Before Christmas I said that if we didn’t have a prolonged cold spell soon, with diseases creeping in to all cereal crops, we would be in for a very challenging spring. Well we’ve had our cold snap, and crops have certainly been held in check, but whether it has been prolonged enough to reduce disease pressure significantly we’ll have to wait and see.
Many cereal crops still look quite lush, especially on the coastal plain and there will be no need to rush in with early nitrogen this year. The weather has not yet warmed up enough to think about follow-up grass weed treatments yet so it’s still a waiting game.
Crops treated with Atlantis in the autumn have now had long enough to see how well it has worked. Any survivors need to be scrutinised to ascertain whether it is down to poor efficacy conditions, or maybe tested later for resistance. If it is the latter it signals even greater need for comprehensive strategies to deal with the problem.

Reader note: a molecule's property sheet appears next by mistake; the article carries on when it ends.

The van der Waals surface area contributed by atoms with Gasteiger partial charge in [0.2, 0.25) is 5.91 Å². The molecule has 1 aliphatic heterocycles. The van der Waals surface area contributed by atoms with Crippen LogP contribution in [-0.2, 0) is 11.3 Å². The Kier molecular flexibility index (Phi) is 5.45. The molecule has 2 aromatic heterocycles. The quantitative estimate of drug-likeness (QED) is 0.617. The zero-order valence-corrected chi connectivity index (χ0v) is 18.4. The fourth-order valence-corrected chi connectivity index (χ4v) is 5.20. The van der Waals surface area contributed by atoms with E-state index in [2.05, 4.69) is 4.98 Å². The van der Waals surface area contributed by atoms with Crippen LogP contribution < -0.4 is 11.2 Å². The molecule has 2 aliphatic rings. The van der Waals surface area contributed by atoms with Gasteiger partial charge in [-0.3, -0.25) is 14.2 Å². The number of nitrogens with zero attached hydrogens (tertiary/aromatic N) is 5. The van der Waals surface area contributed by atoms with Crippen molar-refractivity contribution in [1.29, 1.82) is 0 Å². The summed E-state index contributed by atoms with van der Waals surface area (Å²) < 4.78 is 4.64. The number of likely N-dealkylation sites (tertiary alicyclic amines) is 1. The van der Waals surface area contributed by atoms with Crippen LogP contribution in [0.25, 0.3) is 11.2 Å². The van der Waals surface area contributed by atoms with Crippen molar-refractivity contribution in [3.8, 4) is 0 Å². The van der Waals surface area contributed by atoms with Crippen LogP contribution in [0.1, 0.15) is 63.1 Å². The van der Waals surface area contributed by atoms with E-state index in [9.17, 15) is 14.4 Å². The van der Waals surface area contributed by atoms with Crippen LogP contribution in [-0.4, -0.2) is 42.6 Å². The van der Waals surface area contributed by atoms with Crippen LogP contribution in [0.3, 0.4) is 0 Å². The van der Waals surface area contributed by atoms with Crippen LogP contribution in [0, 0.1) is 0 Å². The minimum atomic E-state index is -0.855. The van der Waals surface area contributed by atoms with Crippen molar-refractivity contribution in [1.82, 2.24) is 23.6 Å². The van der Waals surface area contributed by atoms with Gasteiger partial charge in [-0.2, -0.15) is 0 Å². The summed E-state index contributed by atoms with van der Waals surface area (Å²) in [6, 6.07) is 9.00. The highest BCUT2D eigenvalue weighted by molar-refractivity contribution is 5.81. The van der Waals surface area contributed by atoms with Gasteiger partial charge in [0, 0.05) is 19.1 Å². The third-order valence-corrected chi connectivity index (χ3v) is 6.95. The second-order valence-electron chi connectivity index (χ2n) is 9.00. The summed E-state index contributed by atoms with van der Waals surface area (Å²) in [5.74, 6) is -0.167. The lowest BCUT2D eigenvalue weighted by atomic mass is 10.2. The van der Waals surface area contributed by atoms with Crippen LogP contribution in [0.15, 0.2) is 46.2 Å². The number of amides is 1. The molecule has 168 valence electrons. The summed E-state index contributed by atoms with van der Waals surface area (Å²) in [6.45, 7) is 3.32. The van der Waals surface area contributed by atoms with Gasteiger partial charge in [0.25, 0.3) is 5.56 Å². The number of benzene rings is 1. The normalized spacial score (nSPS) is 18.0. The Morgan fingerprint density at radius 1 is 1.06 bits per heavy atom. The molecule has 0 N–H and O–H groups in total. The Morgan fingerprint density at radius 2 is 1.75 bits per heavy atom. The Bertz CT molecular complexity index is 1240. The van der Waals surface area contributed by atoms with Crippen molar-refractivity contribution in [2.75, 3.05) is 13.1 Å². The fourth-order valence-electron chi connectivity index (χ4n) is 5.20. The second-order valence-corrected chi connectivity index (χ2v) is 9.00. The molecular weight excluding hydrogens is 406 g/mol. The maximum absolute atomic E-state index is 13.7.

Oilseed rape crops have shrunk back nicely in the cold weather, which is cheaper than triazole fungicides. Growers with outstanding graminicide/carbetamide recommendations have been told to hold off while the weather has been quite so cold, and hopefully there will be an opportunity to wrap them up before the end of the month. When it does warm up we’ll be looking at stem-extension fungicides – that’s when I think the growth regulatory effect is worthwhile.
We have still had much less than average rainfall in the south. Whilst the soils are certainly not dry they still seem to travel very well. With that in mind people are turning their attention to glyphosate spraying and drilling, which may well have started by the time this goes to press. My worry is that nature has an uncanny way of balancing itself out. We could be in for a very wet spring this year.